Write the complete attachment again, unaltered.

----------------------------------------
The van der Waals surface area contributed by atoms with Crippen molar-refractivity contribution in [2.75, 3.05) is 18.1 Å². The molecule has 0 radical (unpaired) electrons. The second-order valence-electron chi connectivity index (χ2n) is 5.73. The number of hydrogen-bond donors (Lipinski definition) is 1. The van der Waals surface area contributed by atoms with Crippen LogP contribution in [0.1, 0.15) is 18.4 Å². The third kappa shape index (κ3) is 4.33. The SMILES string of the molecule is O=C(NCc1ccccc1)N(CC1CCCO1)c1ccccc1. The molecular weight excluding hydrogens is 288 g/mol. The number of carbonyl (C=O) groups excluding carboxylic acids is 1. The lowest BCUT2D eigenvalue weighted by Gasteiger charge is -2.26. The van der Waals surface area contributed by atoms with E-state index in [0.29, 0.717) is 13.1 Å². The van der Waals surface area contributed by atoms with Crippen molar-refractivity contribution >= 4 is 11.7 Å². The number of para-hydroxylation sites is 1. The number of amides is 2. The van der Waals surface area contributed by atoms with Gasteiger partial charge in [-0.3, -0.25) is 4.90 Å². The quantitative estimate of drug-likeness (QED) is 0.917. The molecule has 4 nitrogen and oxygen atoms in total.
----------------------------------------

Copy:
The van der Waals surface area contributed by atoms with Crippen molar-refractivity contribution in [2.75, 3.05) is 18.1 Å². The molecule has 0 radical (unpaired) electrons. The second-order valence-electron chi connectivity index (χ2n) is 5.73. The number of hydrogen-bond donors (Lipinski definition) is 1. The van der Waals surface area contributed by atoms with Crippen LogP contribution in [0.1, 0.15) is 18.4 Å². The third kappa shape index (κ3) is 4.33. The SMILES string of the molecule is O=C(NCc1ccccc1)N(CC1CCCO1)c1ccccc1. The molecular weight excluding hydrogens is 288 g/mol. The number of carbonyl (C=O) groups excluding carboxylic acids is 1. The lowest BCUT2D eigenvalue weighted by Gasteiger charge is -2.26. The van der Waals surface area contributed by atoms with E-state index in [0.29, 0.717) is 13.1 Å². The van der Waals surface area contributed by atoms with Crippen molar-refractivity contribution >= 4 is 11.7 Å². The number of para-hydroxylation sites is 1. The number of amides is 2. The van der Waals surface area contributed by atoms with Gasteiger partial charge in [-0.3, -0.25) is 4.90 Å². The quantitative estimate of drug-likeness (QED) is 0.917. The molecule has 4 nitrogen and oxygen atoms in total.